"We're all just fragile threads, but what a tapestry we make." – Jerry Ellis

Financial Peace

This past Tuesday, Darrell and I attended our final Financial Peace University (FPU) class. If you’re unfamiliar with FPU, you may recognize the name Dave Ramsey, the man behind the class. He is a nationally-known financial advisor, who teaches finances from a Biblical perspective emphasizing living debt-free and saving. He breaks the plan into seven steps with regards to saving and spending. You can find out more about these steps and Dave Ramsey at the website www.DaveRamsey.com. One of his mantras is to live like no one else, so later, you can live and give like no one else. I wish we would have taken this class twenty years ago.

Disclaimer: I am in no way affiliated with Dave Ramsey other than we took his course, but it has made such an impact on us, I feel like I have to share it with other people. In fact, when we started this class nine weeks ago, Darrell was pretty reluctant. What was it that this guy could teach us? We already know we’re supposed to spend less and save more. What else was there to learn? Turns out, there was quite a bit to learn, and more importantly, discuss as a couple.

Darrell and I had never had many conversations about money. We earned it, we spent it, we always wished there were more of it to go around. We grumbled when the bills piled on and life had its unexpected expenses. We rejoiced in (and spent) any bonuses. We never had arguments about how we spent it, but we never really had a plan, either. Consequently, while we didn’t have problems paying our bills, we were generating a lot of them and were not big on sitting down to crunch the numbers to come up with a real life budget we could live within. As Dave says, we thought we could out-earn being stupid about money. The first few weeks, we certainly cleared the air with how we felt about our spending habits. I have to tell you, it was a little uncomfortable. But necessary for us to be open and honest about how we were living, and more importantly, what we were teaching our kids about money.

What Dave Ramsey teaches is not anything new or unique—spend less than you make and save the most you can as early as you can. One of the things that is so beneficial about his program is he addresses the emotional side of budgeting and saving money as a married couple, as well as to singles. Similar to dieting, it’s easy to know what you’re supposed to be doing to accomplish your goals, but our emotional responses seem to get us into trouble. He especially focuses on getting rid of all debt by living within your means and saving towards those big purchases. In the lesson focusing on debt (especially credit cards), he really opened my eyes to how much we, as a society, are comfortable with taking on debt. I’ve started paying more attention to how things are marketed, especially the financing of large purchases. Yikes!

Nine weeks later, we are diligent about working together on where our money goes. Officially, one would call that a budget, but the “b” word sounds so harsh. Whatever you want to call it, it involves the two of us sitting down together and looking at numbers and making it so we’re not doling out more than what’s coming in. We’re putting money aside for the big expenses—planned and unplanned—so that we don’t use credit cards for them. Basic Money 101 sorts of things.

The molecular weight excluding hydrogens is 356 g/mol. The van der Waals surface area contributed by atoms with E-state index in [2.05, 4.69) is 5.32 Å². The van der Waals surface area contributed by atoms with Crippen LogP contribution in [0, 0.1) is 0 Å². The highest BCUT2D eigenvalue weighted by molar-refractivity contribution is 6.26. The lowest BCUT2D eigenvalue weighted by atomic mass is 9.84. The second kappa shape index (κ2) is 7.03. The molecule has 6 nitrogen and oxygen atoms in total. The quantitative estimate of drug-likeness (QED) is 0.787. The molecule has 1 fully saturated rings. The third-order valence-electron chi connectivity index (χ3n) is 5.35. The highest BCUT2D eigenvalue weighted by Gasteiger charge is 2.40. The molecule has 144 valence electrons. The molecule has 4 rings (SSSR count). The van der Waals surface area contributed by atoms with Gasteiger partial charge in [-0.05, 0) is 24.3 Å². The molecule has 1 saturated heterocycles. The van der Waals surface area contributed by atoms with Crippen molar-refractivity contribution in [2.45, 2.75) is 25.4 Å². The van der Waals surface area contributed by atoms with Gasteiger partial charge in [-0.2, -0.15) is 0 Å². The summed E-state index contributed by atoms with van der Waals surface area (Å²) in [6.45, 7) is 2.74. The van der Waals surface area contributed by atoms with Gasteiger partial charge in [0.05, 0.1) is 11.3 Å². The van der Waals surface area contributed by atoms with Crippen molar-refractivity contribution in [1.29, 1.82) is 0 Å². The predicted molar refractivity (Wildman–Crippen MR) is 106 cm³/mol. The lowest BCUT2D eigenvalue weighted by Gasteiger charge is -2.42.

In addition, we’ve completely changed our insurance coverage on our home and cars so that it matches what we need. In doing so, we’re paying less than we were before and we’re getting the amount of coverage we needed. The lesson on insurance was another one I wish we’d known twenty years ago! It was so valuable to hear an honest explanation on various insurances and their benefits from someone who was not going to be earning a commission.

If you ask our kids about it, you may see some eye rolling, but they “get” it. In fact, Tyler had to give a persuasive speech for his class at school, and he touted why starting to save money while you’re young makes sense. He spoke of compound interest and making sacrifices in order to save. It remains to be seen if he will practice what he’s preaching. I know he’s doing everything he can to not take out any student loans for college and will not be getting a credit card, which is a very good start.

While I can’t predict if we’ll be this purposeful about money in another nine weeks, I will tell you this: We will never go back to how we viewed money before. It sounds like an exaggeration to say something like a class was life changing, but that’s really the truth. I have much more confidence in the way we’re handing our finances—together—than I ever have before. I think we benefitted by attending an actual class (we took one offered through our church), but you can find out a lot on the website or by reading his book. You can also search for Financial Peace University classes offered near you. Many local churches offer these. Take it from a former spend-a-holic—your wallet will thank you, even if your credit card company doesn’t!

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